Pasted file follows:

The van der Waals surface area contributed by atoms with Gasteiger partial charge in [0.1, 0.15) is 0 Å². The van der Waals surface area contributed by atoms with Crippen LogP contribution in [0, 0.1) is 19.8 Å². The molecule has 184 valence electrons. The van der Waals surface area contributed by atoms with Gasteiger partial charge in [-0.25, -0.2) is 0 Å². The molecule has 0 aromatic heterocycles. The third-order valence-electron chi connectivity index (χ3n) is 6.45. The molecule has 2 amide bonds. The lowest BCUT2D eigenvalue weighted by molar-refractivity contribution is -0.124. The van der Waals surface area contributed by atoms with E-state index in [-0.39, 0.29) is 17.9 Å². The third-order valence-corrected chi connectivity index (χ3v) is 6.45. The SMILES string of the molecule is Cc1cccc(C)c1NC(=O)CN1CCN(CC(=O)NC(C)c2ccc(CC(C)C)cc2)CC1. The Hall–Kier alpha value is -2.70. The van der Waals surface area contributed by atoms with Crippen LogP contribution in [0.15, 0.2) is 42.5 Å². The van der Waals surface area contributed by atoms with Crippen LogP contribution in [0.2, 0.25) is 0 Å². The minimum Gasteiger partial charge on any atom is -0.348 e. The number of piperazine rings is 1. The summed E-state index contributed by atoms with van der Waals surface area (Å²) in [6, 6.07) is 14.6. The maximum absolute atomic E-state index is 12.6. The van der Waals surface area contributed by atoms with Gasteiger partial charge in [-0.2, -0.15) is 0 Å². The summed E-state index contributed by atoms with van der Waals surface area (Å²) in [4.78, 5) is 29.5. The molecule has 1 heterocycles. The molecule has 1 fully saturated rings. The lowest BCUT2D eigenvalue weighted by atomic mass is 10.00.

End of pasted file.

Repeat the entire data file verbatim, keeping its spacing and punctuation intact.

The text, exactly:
The van der Waals surface area contributed by atoms with Gasteiger partial charge in [0.1, 0.15) is 0 Å². The van der Waals surface area contributed by atoms with Crippen LogP contribution in [0, 0.1) is 19.8 Å². The molecule has 184 valence electrons. The van der Waals surface area contributed by atoms with Gasteiger partial charge in [-0.25, -0.2) is 0 Å². The molecule has 0 aromatic heterocycles. The third-order valence-electron chi connectivity index (χ3n) is 6.45. The molecule has 2 amide bonds. The lowest BCUT2D eigenvalue weighted by molar-refractivity contribution is -0.124. The van der Waals surface area contributed by atoms with E-state index in [-0.39, 0.29) is 17.9 Å². The third-order valence-corrected chi connectivity index (χ3v) is 6.45. The SMILES string of the molecule is Cc1cccc(C)c1NC(=O)CN1CCN(CC(=O)NC(C)c2ccc(CC(C)C)cc2)CC1. The Hall–Kier alpha value is -2.70. The van der Waals surface area contributed by atoms with Crippen LogP contribution in [0.15, 0.2) is 42.5 Å². The van der Waals surface area contributed by atoms with Crippen LogP contribution in [0.2, 0.25) is 0 Å². The minimum Gasteiger partial charge on any atom is -0.348 e. The number of piperazine rings is 1. The summed E-state index contributed by atoms with van der Waals surface area (Å²) in [6, 6.07) is 14.6. The maximum absolute atomic E-state index is 12.6. The van der Waals surface area contributed by atoms with Gasteiger partial charge in [-0.2, -0.15) is 0 Å². The summed E-state index contributed by atoms with van der Waals surface area (Å²) in [4.78, 5) is 29.5. The molecule has 1 heterocycles. The molecule has 1 fully saturated rings. The lowest BCUT2D eigenvalue weighted by atomic mass is 10.00.